Country houses for sale

Rosie and Jim: A windowless prison cell, yours to rent at just £2,000 a month, and other joys of the London property market

Jim is taking the first step towards a career switch which might one day see him become the new Arnold Schwarzenegger; Rosie, meanwhile, thinks she might have a secret weapon in her efforts to find a flat to rent. I think by now you'll be able to guess that it's not going to go well.

Catch up on previous Rosie & Jim Country Life columns here.

Last weekend I went to Cornwall; one of the other guests happened to work in lettings for a London estate agency.

‘Help me,’ I pleaded with no shame, for reasons that regular readers will understand only too well.

‘I can’t,’ he replied wearily.

His company had just let a very normal, two bedroom flat in Balham; within hours of it being uploaded onto the agency’s website they’d received 75 viewing requests and more than ten blind offers. His face wore the expression of someone still in light shock.

So, in honour of London’s current Hunger Games-esque approach to renting, I’m happy to present my top five finds:

  1. A two-bedroom flat in between Holland Park and Shepherd’s Bush. Looks lovely from the outside, elegant townhouse, big windows and so on. But said flat is actually on the lower ground floor and the windows in both bedrooms are so high up that you need a step ladder to look out of them, after which you’re rewarded with a view of… an empty lightwell. Feels like a prison cell, yours for £2,050 a month.

  2. A very affordable flat somewhere north of Queensway; has windows you can look out of. Sadly, the landlord has a peculiar obsession with orangey-walnut lacquer and laminate. It’s on the kitchen cupboards, the bath panel, radiator covers, shelving unit and TV stand. It’s even on the floor and it’s shiny, so everything is reflected back at you a million times over like a House of Horrors — quite the bargain at £1,925.

  3. On the topic of interior design disasters: the flat in Barons Court that has magnolia yellow-coloured walls, coral red carpet throughout and swag curtains with a fetching electric blue satin trim. You’d think you might have to pay extra for such wonders, but no; it’s a mere £2,000 a month.

  4. The ‘two double bed’ flat in Maida Hill. Note that it says ‘two double bed’ and not ‘two double bedroom.’ The second bedroom is quite literally… a bed. There isn’t enough room for a standard hinged door — you’d need to be an under-nourished child to fit through the gap. No one knows where clothes are meant to go — or, indeed, how they managed to squeeze the bed into the room without taking down a wall. Perhaps they did have to do that, explaining the £1,875 asking price for what’s not much more than a converted shoebox.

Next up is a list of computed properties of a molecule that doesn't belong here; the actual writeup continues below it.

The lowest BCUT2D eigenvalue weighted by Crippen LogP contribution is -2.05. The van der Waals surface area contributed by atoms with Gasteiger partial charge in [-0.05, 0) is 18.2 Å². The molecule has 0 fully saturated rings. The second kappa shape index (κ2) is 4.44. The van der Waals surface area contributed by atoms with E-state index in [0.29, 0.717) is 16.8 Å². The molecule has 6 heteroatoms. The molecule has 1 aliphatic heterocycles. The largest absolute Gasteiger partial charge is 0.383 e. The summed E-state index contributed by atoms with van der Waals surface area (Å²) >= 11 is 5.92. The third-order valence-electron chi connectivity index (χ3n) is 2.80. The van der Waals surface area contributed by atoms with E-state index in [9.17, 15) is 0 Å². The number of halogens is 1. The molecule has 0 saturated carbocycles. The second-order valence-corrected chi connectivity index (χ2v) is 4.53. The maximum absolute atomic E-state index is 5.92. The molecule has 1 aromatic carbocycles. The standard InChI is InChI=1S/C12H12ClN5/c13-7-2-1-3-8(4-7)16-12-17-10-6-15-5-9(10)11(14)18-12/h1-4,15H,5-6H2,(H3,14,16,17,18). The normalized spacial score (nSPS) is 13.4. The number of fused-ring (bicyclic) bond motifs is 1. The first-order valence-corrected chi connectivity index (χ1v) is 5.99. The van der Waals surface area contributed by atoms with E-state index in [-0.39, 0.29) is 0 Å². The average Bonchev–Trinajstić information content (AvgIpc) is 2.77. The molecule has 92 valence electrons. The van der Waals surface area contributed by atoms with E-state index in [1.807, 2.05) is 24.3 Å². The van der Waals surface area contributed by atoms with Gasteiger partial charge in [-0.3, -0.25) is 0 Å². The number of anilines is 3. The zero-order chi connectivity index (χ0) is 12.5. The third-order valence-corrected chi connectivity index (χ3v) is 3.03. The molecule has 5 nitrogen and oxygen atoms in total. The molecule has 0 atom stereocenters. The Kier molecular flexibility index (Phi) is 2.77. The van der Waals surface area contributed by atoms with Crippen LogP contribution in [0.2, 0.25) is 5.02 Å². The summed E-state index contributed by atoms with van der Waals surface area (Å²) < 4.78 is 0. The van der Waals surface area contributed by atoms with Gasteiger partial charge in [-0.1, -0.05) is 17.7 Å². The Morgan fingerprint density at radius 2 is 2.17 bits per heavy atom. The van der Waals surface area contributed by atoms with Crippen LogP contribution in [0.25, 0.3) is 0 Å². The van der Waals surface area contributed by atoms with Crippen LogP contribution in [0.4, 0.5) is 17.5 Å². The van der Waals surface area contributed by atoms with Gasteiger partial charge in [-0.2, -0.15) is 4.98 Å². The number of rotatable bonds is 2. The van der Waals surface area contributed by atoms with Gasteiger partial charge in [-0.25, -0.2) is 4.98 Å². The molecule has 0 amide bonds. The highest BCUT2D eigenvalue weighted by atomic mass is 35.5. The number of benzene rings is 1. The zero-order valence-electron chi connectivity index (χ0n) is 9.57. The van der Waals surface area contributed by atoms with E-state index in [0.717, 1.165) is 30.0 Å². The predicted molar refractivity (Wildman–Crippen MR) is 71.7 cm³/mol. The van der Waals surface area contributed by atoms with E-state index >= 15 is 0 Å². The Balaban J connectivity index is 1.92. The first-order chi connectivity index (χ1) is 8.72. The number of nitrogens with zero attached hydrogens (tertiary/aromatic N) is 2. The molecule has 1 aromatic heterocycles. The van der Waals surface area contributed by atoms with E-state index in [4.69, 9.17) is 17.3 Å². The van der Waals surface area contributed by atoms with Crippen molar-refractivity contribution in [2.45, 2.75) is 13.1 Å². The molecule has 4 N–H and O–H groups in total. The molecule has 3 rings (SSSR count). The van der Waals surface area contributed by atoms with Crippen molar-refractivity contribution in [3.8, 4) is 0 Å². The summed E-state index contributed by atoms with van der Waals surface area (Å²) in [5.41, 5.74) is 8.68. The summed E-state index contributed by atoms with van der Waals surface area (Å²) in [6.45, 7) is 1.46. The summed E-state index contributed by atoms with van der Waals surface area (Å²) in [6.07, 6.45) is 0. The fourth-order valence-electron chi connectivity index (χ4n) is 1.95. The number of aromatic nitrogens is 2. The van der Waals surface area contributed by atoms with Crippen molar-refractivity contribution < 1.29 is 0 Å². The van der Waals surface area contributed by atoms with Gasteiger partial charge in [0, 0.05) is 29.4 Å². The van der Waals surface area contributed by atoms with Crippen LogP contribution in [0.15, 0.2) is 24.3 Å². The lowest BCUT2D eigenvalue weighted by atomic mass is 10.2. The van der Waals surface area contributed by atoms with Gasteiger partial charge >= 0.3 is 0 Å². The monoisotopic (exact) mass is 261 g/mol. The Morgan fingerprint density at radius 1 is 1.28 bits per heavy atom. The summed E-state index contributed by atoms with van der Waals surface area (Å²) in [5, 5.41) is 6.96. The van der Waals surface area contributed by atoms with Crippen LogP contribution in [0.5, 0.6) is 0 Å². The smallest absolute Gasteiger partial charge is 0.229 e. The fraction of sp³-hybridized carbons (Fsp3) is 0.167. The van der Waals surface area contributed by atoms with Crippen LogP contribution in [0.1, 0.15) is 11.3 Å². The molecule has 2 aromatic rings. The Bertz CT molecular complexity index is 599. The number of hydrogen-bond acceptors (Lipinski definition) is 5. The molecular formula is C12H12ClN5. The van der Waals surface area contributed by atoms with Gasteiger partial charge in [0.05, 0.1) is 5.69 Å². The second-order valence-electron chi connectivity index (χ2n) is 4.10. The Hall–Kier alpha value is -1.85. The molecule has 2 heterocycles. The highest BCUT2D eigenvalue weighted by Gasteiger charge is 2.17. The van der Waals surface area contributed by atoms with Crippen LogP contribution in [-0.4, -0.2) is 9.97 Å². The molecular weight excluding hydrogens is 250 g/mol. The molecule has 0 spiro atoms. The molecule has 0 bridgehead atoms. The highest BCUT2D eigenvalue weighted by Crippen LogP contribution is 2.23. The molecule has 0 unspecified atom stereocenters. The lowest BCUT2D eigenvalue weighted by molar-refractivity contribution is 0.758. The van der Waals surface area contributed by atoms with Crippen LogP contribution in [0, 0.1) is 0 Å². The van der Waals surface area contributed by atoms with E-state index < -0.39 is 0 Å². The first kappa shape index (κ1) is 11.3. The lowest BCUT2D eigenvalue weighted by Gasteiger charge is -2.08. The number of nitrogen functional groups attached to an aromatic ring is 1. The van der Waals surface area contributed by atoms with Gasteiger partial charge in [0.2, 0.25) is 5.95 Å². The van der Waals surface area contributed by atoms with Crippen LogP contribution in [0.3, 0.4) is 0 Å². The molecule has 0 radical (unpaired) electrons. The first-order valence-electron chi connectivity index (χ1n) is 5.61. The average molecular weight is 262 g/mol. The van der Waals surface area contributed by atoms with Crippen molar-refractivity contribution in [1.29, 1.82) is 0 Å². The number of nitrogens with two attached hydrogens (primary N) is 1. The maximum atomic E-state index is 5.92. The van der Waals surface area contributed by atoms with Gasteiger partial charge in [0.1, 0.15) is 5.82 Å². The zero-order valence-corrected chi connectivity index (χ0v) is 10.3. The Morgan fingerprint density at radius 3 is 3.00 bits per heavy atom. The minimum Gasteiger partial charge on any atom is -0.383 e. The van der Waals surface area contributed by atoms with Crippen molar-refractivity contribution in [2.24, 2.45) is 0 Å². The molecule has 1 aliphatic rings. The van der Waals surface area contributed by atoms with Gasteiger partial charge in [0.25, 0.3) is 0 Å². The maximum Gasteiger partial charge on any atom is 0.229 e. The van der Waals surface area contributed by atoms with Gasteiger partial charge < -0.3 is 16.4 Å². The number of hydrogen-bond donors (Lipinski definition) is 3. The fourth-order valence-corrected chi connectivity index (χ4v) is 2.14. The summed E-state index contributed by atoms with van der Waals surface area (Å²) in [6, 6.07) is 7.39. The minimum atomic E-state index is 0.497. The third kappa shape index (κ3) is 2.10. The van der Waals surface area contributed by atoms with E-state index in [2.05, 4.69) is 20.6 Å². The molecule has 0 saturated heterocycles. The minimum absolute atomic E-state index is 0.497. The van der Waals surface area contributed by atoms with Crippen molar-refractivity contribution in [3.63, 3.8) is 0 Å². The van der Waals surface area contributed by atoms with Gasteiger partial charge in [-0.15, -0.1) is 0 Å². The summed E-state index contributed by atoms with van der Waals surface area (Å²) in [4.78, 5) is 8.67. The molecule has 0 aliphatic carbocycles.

5. The pièce de résistance: a two double bedroom, 600sqft flat in Notting Hill, going for more than £2,200 a month. The kitchen is a line of cabinets in the living room. Unfortunately, the wall that the cabinets are against does not have plumbing for a dishwasher so it’s by itself on the other side of the room. A handy side table, as long as you don’t mind whatever is on top of it rattling around every time it’s on.

I have a new hobby. This often occurs in the winter months, where the lack of  ‘outside time’ is severely diminished and my usual hobbies — cricket, sitting in beer gardens — are not currently available to me. Last year it was baking. The year before that it was panic buying loo roll (I jest).

This year, however, I have made the contemptible decision to better myself and have decided to take on that palace of masculinity known as ‘the gym’.

For those who know me, this will come as a surprise. I am of an immensely slight build, and quite tall — a whippet in human form, as friends often remind me. However, I have been reassured by a personal trainer that I have ‘a great frame’ and, with the ‘right nutrition’, I could get ‘big’. So I thought I would give it a whirl.

Gyms are a strange place. Here is a room filled with the unappetising stench of leftover sweat, where people in a variety of outfits ranging from extremely tight lycra to a hoodie and jeans do monotonous acts to a dishevelled chorus of grunts, all under the tacit understanding that within these four walls we are allowed to be the disgusting versions of ourselves required to reach our goals.

It can be quite intimidating at first, especially when struggling through a set of bench presses only to be told by the next person to ‘leave those weights on as that can be my warmup’. Maybe that will be me one day.

The training is actually very satisfying and an easy way to get the ‘good chemicals’ that GMT often denies us in these short days.

What is less fun, however, is the amount of food required to make any realistic progress. For the past three weeks, I have been on a high-protein diet and devouring between 5–6 meals a day. A holiday for me currently is when I can skip breakfast. The monotony of endless chicken is not entirely what I signed up for, but progress comes at a cost.

Whether this is a hobby that will continue once the winter has ended shall remain to be seen. I am constantly quite sore all over, and have yet to see any real results although I am sure they will come. I think what is most compelling for me is the knowledge that if I try hard enough, I can do a thing that many thought impossible. And it’s a welcome distraction from the cold, darkness, wind and rain. If you are next in a gym in Bermondsey, and see a tall man with blonde hair struggling with some weights, by all means come and say hi.

You can catch up on Rosie & Jim’s previous columns here.